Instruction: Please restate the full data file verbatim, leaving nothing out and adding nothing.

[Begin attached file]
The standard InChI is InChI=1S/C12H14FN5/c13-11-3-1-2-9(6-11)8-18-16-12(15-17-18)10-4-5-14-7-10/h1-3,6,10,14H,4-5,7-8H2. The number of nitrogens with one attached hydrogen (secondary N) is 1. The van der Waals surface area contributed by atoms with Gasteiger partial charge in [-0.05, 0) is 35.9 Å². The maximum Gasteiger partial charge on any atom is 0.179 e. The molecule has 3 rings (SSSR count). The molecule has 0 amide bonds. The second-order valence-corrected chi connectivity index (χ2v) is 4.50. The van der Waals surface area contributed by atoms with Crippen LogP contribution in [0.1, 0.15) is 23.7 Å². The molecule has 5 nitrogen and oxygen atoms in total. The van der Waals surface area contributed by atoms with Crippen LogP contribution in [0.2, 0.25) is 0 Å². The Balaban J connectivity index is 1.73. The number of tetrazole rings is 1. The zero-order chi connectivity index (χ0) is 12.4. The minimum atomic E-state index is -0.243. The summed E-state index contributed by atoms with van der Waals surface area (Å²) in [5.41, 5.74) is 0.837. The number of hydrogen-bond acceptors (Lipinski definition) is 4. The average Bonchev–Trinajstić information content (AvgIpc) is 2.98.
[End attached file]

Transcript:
The standard InChI is InChI=1S/C12H14FN5/c13-11-3-1-2-9(6-11)8-18-16-12(15-17-18)10-4-5-14-7-10/h1-3,6,10,14H,4-5,7-8H2. The number of nitrogens with one attached hydrogen (secondary N) is 1. The van der Waals surface area contributed by atoms with Gasteiger partial charge in [-0.05, 0) is 35.9 Å². The maximum Gasteiger partial charge on any atom is 0.179 e. The molecule has 3 rings (SSSR count). The molecule has 0 amide bonds. The second-order valence-corrected chi connectivity index (χ2v) is 4.50. The van der Waals surface area contributed by atoms with Crippen LogP contribution in [0.1, 0.15) is 23.7 Å². The molecule has 5 nitrogen and oxygen atoms in total. The van der Waals surface area contributed by atoms with Crippen LogP contribution in [0.2, 0.25) is 0 Å². The Balaban J connectivity index is 1.73. The number of tetrazole rings is 1. The zero-order chi connectivity index (χ0) is 12.4. The minimum atomic E-state index is -0.243. The summed E-state index contributed by atoms with van der Waals surface area (Å²) in [5.41, 5.74) is 0.837. The number of hydrogen-bond acceptors (Lipinski definition) is 4. The average Bonchev–Trinajstić information content (AvgIpc) is 2.98.